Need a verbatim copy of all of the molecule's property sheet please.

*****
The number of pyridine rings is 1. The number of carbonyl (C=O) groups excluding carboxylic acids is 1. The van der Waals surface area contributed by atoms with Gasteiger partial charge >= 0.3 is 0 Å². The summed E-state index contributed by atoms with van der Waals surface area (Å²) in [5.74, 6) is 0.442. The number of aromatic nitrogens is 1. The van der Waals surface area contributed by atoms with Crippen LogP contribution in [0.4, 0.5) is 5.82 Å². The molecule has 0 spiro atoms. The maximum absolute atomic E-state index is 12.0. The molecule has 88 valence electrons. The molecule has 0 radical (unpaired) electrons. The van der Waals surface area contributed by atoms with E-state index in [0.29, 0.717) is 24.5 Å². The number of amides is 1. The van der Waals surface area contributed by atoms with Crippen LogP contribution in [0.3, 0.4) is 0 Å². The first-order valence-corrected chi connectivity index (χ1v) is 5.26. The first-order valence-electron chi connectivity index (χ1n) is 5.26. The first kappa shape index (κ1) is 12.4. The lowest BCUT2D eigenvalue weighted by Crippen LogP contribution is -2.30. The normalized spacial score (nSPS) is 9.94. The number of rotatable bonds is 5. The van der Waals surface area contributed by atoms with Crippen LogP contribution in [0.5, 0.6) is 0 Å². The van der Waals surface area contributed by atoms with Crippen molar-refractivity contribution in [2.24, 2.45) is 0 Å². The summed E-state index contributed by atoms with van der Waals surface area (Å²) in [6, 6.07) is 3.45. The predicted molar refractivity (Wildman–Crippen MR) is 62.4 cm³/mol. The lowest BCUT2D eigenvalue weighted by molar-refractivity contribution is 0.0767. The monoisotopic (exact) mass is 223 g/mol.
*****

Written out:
The number of pyridine rings is 1. The number of carbonyl (C=O) groups excluding carboxylic acids is 1. The van der Waals surface area contributed by atoms with Gasteiger partial charge >= 0.3 is 0 Å². The summed E-state index contributed by atoms with van der Waals surface area (Å²) in [5.74, 6) is 0.442. The number of aromatic nitrogens is 1. The van der Waals surface area contributed by atoms with Crippen LogP contribution in [0.4, 0.5) is 5.82 Å². The molecule has 0 spiro atoms. The maximum absolute atomic E-state index is 12.0. The molecule has 88 valence electrons. The molecule has 0 radical (unpaired) electrons. The van der Waals surface area contributed by atoms with E-state index in [0.29, 0.717) is 24.5 Å². The number of amides is 1. The van der Waals surface area contributed by atoms with Crippen LogP contribution in [0.3, 0.4) is 0 Å². The first-order valence-corrected chi connectivity index (χ1v) is 5.26. The first-order valence-electron chi connectivity index (χ1n) is 5.26. The first kappa shape index (κ1) is 12.4. The lowest BCUT2D eigenvalue weighted by Crippen LogP contribution is -2.30. The normalized spacial score (nSPS) is 9.94. The number of rotatable bonds is 5. The van der Waals surface area contributed by atoms with Crippen LogP contribution in [0.5, 0.6) is 0 Å². The van der Waals surface area contributed by atoms with Crippen molar-refractivity contribution in [2.24, 2.45) is 0 Å². The summed E-state index contributed by atoms with van der Waals surface area (Å²) in [6, 6.07) is 3.45. The predicted molar refractivity (Wildman–Crippen MR) is 62.4 cm³/mol. The lowest BCUT2D eigenvalue weighted by molar-refractivity contribution is 0.0767. The monoisotopic (exact) mass is 223 g/mol.